Week in Review

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President Trump plans to withdraw the U.S. from the Paris Agreement, Supreme Court decides to hear voter registration case, and more…

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  • President Donald Trump announced that he plans to withdraw the United States from the Paris Agreement, a global climate change agreement under which the United States committed to cutting carbon emissions by 26 to 28 percent from 2005 levels by 2025. The United States will not be able to withdraw from the agreement until 2020 under the terms of the agreement. President Trump said he will start negotiations and re-enter the agreement if the United States can get a “fair” deal, but the leaders of France, Germany, and Italy issued a statement that the agreement cannot be renegotiated.
  • The U.S. Supreme Court decided to hear a case from Ohio raising issues about how states keep their voter registration rolls up to date. Under federal voting law, a state cannot take an individual’s name off its official list of registered voters simply because that individual did not vote, but the state is required to take an individual off of the roll if the individual “does not respond to a confirmation notice sent by the State and does not vote in the next two general federal elections.” In the case currently under appeal in the Supreme Court, the U.S. Court of Appeals for the Sixth Circuit had concluded that Ohio, which had been sending confirmation notices to its voters who had not voted for two years, was breaking federal law “because Ohio uses a voter’s failure to vote as the ‘trigger’ for sending a confirmation notice.”
  • The U.S. Court of Appeals for the Seventh Circuit unanimously upheld a preliminary injunction allowing a transgender teen to use the boys’ restroom. Judge Ann Claire Williams stated that “a policy that requires an individual to use a bathroom that does not conform with his or her gender identity punishes that individual for his or her gender nonconformance, which in turn violates Title IX.” The decision differs from an earlier ruling by the U.S. Court of Appeals for the Fourth Circuit that came after the Trump Administration withdrew Obama-Administration-era guidance that had interpreted Title IX to require schools to treat transgender students consistent with their gender identity.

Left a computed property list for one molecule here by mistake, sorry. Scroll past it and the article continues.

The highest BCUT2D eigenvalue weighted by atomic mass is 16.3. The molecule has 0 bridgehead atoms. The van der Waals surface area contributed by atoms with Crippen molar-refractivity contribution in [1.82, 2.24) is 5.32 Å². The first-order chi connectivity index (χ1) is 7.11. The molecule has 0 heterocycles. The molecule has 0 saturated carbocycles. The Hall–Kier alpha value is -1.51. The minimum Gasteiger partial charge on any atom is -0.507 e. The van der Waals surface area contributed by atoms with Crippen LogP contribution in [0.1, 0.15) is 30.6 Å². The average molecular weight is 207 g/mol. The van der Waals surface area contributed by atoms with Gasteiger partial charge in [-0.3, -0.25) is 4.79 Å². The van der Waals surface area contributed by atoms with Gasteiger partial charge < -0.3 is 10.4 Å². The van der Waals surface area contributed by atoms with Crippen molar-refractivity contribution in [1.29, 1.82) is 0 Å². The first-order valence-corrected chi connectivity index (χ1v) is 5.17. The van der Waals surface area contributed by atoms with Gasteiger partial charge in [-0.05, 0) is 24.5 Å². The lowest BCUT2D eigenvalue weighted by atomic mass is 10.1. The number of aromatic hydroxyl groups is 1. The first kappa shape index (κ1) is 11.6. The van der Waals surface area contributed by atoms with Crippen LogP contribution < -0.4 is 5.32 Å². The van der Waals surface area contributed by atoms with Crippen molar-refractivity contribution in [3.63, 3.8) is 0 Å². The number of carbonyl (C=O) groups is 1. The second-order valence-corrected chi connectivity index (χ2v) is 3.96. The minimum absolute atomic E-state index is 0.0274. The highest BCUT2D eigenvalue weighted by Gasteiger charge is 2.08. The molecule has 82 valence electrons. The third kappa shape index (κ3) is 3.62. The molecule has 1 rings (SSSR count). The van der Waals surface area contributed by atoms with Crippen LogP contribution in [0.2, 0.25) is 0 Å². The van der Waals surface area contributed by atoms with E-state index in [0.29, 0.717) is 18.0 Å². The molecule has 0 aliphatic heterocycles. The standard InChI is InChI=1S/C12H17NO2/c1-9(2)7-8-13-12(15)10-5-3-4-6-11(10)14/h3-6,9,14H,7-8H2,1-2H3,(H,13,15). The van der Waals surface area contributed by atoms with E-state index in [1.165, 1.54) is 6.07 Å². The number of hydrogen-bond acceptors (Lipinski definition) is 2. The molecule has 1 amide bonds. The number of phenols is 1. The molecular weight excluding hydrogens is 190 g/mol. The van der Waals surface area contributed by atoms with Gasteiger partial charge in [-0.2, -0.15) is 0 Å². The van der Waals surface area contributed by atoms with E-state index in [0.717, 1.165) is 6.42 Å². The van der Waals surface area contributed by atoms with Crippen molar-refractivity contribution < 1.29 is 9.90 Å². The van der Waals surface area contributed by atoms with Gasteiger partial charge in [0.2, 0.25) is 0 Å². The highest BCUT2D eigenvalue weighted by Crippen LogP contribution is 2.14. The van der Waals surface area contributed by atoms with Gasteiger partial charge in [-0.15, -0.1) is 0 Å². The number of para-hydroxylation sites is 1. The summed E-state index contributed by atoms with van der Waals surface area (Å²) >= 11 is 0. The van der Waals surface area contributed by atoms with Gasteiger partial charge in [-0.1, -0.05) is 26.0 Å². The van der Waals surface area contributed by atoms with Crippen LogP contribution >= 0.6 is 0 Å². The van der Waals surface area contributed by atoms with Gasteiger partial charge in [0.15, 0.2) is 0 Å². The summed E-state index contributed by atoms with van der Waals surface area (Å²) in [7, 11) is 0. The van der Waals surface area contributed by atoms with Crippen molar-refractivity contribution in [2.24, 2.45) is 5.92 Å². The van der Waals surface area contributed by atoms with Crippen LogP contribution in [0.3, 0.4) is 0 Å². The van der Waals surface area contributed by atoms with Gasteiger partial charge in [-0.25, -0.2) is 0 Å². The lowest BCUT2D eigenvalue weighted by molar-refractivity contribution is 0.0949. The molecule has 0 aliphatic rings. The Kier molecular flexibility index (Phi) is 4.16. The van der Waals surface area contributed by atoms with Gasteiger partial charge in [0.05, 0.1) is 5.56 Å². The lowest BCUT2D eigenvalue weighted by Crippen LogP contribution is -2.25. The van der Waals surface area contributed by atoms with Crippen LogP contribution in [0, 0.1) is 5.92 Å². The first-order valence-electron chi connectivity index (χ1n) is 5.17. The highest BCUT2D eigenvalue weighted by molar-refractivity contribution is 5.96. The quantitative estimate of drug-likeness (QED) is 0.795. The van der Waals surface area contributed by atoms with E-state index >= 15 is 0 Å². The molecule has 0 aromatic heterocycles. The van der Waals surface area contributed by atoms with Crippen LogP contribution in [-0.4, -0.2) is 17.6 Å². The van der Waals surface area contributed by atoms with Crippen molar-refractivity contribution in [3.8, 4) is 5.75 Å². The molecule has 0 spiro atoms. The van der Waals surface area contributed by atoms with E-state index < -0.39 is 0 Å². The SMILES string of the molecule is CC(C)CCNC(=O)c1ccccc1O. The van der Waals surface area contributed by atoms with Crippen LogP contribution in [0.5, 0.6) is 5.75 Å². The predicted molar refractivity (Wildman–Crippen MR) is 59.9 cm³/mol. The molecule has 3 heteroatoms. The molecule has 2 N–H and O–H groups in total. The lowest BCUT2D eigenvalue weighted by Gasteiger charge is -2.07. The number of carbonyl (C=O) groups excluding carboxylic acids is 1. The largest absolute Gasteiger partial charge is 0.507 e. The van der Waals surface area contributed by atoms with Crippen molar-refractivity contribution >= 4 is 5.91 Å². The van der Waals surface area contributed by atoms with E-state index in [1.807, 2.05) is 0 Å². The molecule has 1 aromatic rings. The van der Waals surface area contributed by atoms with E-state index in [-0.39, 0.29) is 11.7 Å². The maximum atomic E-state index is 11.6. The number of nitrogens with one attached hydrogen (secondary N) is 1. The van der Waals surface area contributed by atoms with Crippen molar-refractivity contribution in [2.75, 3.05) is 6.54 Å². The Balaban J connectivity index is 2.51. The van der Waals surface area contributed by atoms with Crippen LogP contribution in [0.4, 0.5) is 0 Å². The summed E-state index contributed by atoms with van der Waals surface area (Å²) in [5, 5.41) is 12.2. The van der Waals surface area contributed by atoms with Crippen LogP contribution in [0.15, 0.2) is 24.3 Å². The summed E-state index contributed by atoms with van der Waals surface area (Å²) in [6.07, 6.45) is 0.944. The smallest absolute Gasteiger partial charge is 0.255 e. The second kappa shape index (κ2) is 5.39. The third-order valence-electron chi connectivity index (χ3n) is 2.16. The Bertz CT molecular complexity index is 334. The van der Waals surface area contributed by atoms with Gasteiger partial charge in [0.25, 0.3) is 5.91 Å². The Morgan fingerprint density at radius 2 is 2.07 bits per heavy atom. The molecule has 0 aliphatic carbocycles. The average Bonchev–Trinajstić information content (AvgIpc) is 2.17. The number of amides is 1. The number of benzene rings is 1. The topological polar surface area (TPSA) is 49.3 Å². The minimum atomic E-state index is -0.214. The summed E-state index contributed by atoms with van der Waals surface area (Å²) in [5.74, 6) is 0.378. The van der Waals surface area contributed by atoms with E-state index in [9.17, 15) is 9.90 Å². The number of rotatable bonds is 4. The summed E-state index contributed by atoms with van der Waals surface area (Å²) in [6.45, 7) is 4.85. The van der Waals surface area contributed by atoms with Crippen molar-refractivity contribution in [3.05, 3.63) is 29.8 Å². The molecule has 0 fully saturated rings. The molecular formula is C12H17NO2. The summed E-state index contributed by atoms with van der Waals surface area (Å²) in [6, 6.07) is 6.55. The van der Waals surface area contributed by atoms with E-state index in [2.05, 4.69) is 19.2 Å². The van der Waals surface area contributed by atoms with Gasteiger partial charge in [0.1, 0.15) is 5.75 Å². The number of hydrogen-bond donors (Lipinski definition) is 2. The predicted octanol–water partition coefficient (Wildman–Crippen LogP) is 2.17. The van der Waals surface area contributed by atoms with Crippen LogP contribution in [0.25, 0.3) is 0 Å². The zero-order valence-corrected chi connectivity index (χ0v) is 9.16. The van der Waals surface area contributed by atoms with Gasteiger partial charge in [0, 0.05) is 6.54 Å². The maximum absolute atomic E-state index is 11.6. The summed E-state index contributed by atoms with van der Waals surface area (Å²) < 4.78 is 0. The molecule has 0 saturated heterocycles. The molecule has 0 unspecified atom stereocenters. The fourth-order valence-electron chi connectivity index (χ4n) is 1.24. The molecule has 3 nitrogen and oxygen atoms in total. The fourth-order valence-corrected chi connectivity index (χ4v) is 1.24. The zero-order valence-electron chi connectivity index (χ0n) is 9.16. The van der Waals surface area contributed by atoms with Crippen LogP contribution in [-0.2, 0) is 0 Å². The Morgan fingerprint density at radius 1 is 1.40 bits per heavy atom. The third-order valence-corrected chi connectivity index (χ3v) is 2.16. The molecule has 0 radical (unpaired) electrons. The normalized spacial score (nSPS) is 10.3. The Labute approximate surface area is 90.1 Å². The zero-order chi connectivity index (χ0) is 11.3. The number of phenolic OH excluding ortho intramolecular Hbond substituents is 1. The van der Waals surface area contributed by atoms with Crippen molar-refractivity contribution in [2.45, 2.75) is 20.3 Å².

• The U.S. Drug Enforcement Administration (DEA) said it will temporarily list the opioid acryl fentanyl under Schedule I of the Controlled Substances Act because the DEA believes doing so “is necessary to avoid an imminent hazard to the public safety.” Schedule I addresses “substances…that have a high potential for abuse, no currently accepted medical use…and a lack of accepted safety for use under medical supervision.” According to the DEA, acryl fentanyl abuse has led to 83 deaths in several states during 2016 and 2017, and the drug poses “the same qualitative public health risks as heroin.”
  • The U.S. Environmental Protection Agency (EPA) issued a 90-day stay of Obama-era rules intended to cut down on methane pollution. EPA said this stay was in line with President Trump’s Energy Independence Executive Order, which directed EPA to review oil and gas rules. The Natural Resources Defense Council (NRDC) plans to sue to block the stay and said the Trump Administration is “giving its friends in the oil and gas industry a free pass to continue polluting our air.”
  • Ohio Attorney General Mike DeWine filed suit against several opioid manufacturers in the Ross County Court of Common Pleas. The suit claims that the manufacturers “falsely and misleadingly downplayed the serious risk of addiction” and “falsely touted the benefits of long-term opioid use.” The manufacturers’ actions allegedly contributed to an “opioid crisis” in Ohio. DeWine said, “we believe the evidence will show that these companies got thousands and thousands of Ohioans addicted to opioid pain medications.”